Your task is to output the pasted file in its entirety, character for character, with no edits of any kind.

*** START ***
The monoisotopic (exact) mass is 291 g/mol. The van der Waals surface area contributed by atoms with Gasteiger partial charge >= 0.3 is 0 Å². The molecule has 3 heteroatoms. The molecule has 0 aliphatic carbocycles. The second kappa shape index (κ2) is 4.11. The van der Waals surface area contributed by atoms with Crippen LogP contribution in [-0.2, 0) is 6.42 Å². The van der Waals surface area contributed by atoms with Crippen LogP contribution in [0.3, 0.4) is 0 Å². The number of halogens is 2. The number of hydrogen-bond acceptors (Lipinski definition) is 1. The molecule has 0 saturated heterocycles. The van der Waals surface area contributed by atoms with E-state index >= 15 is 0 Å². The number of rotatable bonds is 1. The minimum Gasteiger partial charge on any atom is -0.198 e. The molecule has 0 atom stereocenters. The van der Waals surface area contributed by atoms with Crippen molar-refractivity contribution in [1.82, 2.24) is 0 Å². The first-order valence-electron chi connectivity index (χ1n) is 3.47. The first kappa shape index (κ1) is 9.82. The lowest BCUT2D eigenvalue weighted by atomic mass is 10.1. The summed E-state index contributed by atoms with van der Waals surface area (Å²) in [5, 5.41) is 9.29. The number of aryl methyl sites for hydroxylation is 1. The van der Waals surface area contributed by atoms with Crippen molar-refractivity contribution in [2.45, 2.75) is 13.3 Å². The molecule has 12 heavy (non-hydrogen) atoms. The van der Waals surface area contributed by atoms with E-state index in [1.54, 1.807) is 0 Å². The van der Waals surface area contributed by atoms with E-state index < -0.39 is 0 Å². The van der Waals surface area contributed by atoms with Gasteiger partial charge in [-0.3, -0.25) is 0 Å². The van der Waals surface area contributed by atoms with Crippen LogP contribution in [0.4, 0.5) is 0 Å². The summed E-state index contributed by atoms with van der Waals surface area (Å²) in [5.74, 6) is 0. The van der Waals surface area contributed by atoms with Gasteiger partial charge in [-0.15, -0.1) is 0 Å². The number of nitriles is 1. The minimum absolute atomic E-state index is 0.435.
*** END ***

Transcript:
The monoisotopic (exact) mass is 291 g/mol. The van der Waals surface area contributed by atoms with Gasteiger partial charge >= 0.3 is 0 Å². The molecule has 3 heteroatoms. The molecule has 0 aliphatic carbocycles. The second kappa shape index (κ2) is 4.11. The van der Waals surface area contributed by atoms with Crippen LogP contribution in [-0.2, 0) is 6.42 Å². The van der Waals surface area contributed by atoms with Crippen LogP contribution in [0.3, 0.4) is 0 Å². The number of halogens is 2. The number of hydrogen-bond acceptors (Lipinski definition) is 1. The molecule has 0 saturated heterocycles. The van der Waals surface area contributed by atoms with E-state index >= 15 is 0 Å². The number of rotatable bonds is 1. The minimum Gasteiger partial charge on any atom is -0.198 e. The molecule has 0 atom stereocenters. The van der Waals surface area contributed by atoms with Crippen molar-refractivity contribution in [1.82, 2.24) is 0 Å². The first-order valence-electron chi connectivity index (χ1n) is 3.47. The first kappa shape index (κ1) is 9.82. The lowest BCUT2D eigenvalue weighted by atomic mass is 10.1. The summed E-state index contributed by atoms with van der Waals surface area (Å²) in [5, 5.41) is 9.29. The number of aryl methyl sites for hydroxylation is 1. The van der Waals surface area contributed by atoms with Crippen molar-refractivity contribution in [2.45, 2.75) is 13.3 Å². The molecule has 12 heavy (non-hydrogen) atoms. The van der Waals surface area contributed by atoms with E-state index in [1.54, 1.807) is 0 Å². The van der Waals surface area contributed by atoms with E-state index < -0.39 is 0 Å². The van der Waals surface area contributed by atoms with Gasteiger partial charge in [-0.3, -0.25) is 0 Å². The van der Waals surface area contributed by atoms with Crippen LogP contribution in [0.4, 0.5) is 0 Å². The summed E-state index contributed by atoms with van der Waals surface area (Å²) in [5.74, 6) is 0. The van der Waals surface area contributed by atoms with Gasteiger partial charge in [-0.15, -0.1) is 0 Å². The number of nitriles is 1. The minimum absolute atomic E-state index is 0.435.